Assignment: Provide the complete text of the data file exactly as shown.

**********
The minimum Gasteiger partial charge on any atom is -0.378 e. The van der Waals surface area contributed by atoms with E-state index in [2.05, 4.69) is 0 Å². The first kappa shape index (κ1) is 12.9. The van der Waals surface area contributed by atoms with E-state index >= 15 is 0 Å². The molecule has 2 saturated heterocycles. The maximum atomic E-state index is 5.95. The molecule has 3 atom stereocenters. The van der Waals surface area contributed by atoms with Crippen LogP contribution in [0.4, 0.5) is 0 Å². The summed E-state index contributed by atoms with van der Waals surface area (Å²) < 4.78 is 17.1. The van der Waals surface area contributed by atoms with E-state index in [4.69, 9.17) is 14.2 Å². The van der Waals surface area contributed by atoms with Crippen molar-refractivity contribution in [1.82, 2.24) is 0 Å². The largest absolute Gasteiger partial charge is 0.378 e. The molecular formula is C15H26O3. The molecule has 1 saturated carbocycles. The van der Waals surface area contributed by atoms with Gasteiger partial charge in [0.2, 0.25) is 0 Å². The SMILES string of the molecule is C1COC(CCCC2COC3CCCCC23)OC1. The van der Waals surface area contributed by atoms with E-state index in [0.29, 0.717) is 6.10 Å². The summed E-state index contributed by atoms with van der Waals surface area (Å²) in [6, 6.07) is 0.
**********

The minimum Gasteiger partial charge on any atom is -0.378 e. The van der Waals surface area contributed by atoms with E-state index in [2.05, 4.69) is 0 Å². The first kappa shape index (κ1) is 12.9. The van der Waals surface area contributed by atoms with E-state index >= 15 is 0 Å². The molecule has 2 saturated heterocycles. The maximum atomic E-state index is 5.95. The molecule has 3 atom stereocenters. The van der Waals surface area contributed by atoms with Crippen LogP contribution in [0.4, 0.5) is 0 Å². The summed E-state index contributed by atoms with van der Waals surface area (Å²) < 4.78 is 17.1. The van der Waals surface area contributed by atoms with E-state index in [4.69, 9.17) is 14.2 Å². The van der Waals surface area contributed by atoms with Crippen molar-refractivity contribution in [1.82, 2.24) is 0 Å². The largest absolute Gasteiger partial charge is 0.378 e. The molecular formula is C15H26O3. The molecule has 1 saturated carbocycles. The van der Waals surface area contributed by atoms with Gasteiger partial charge in [0.2, 0.25) is 0 Å². The SMILES string of the molecule is C1COC(CCCC2COC3CCCCC23)OC1. The van der Waals surface area contributed by atoms with E-state index in [0.29, 0.717) is 6.10 Å². The summed E-state index contributed by atoms with van der Waals surface area (Å²) in [6, 6.07) is 0.